Masculinity is one of the key issues at stake in contemporary writing and gender studies. In their novels, Michael Chabon and Tom Wolfe both consistently make masculinity a prominent thematic and ideological concern. This study is the first full length scholarly work to take their work and their treatment of masculinity as its focus. How do these American authors critique the representation of masculinity within popular culture in "Wonder Boys", "The Amazing Adventures of Kavalier & Clay and Summerland", "A Man in Full" and "The Bonfire of the Vanities?" How do popular images of masculinity function for individual men and the way they experience their masculinities? A "Dangerous Fiction" investigates the ways in which Chabon and Wolfe strip masculinity of any illusion of an essential nature and expose it as something highly culturally dependent and explains how these novels suggest to understand masculinity in the contemporary world.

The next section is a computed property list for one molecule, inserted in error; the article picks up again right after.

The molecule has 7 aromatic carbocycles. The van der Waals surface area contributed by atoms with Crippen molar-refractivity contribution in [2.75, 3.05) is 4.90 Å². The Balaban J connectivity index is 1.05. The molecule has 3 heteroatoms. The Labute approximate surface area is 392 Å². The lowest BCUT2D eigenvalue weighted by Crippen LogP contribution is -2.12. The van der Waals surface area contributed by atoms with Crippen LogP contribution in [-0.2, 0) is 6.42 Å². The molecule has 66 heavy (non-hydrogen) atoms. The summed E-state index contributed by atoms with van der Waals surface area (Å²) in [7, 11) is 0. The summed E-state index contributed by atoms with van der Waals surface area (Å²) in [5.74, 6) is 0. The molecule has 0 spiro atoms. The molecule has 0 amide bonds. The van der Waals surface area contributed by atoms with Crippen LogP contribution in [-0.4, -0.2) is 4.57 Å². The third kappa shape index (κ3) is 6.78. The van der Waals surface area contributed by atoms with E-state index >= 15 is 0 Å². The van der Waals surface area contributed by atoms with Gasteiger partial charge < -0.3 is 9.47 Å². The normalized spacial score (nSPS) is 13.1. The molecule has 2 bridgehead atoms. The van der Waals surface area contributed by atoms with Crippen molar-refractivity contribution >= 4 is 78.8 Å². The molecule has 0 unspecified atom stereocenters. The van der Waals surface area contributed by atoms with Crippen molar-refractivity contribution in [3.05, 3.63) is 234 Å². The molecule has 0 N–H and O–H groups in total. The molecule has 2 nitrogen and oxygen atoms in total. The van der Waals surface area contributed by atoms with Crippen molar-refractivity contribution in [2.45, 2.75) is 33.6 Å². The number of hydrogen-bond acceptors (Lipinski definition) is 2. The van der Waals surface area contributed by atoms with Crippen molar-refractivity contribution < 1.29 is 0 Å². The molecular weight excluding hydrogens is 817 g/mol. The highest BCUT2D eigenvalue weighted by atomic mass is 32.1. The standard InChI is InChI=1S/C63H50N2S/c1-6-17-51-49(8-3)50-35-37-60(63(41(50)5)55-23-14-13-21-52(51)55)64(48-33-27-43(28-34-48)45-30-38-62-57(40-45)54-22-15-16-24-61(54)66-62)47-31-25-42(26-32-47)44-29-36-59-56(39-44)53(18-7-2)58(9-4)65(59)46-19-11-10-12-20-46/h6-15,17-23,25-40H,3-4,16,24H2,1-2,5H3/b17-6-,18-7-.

A multiplicity of selves: the function of authorial celebrity and the evaluation of the author in the novels of Chabon and Wolfe -- Playing at being men: sport in Wolfe's A man in full and The bonfire of the vanities and Chabon's Summerland -- Not so super-men: superheroes and heroes in Chabon's The amazing adventures of Kavalier & Clay and Summerland and Wolfe's The bonfire of the vanities -- The masculine mystique: contextualising masculinity within spiritual discourse in Chabon's The amazing adventures of Kavalier & Clay and Summerland and wolfe's A man in full -- A grand illusion: hegemonic masculinity as escapism in the novels of Chabon and Wolfe.